In Rhebergen v Creston Veterinary Clinic Ltd., 2014 BCCA 97, a majority of the BC Court of Appeal refused to relieve the plaintiff of the burden of the restrictive covenant she had assumed in an associate agreement between herself and the veterinarian clinic that employed her.
The covenant did not restrict her post-employment conduct but required her to pay a specified amount if she set up a practice in an area within 25 miles of the clinic that had previously employed her. The amount was reduced each year over a 3-year period. The lower court found that the covenant was in restraint of trade, ambiguous and unenforceable.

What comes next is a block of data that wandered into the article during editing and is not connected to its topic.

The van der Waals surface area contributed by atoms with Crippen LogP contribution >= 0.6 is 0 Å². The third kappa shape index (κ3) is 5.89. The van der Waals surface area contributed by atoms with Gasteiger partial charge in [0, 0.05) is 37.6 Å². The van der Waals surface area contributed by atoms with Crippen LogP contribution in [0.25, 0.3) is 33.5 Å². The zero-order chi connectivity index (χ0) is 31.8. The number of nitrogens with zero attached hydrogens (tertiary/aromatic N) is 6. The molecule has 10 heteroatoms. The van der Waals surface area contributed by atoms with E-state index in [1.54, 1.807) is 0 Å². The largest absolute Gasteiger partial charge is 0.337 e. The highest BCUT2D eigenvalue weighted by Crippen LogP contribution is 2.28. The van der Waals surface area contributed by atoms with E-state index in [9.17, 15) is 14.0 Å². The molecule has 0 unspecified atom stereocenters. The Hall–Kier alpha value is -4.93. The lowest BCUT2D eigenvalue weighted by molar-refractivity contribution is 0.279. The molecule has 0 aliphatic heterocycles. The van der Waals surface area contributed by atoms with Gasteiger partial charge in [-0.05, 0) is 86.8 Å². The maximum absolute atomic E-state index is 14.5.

The Court of Appeal agreed that the covenant was a restraint of trade, in that it burdened the plaintiff with financial consequences that she would not otherwise have had for engaging in post-employment competition. The clause was not a penalty however; it was compensation for the costs incurred by the clinic in training the plaintiff. The majority held no ambiguity arose from the fact that the payments were triggered by the plaintiff ‘setting up a veterinary practice’. The plain and ordinary meaning of the words used by the parties, the factual matrix in which the agreement was made and the plaintiff’s own efforts to have the covenant declared void so that she could “set up” a practice to compete with the clinic for its existing clients supported this finding. The majority held that the covenant could not be avoided by the plaintiff should she pursue her intended mobile practice.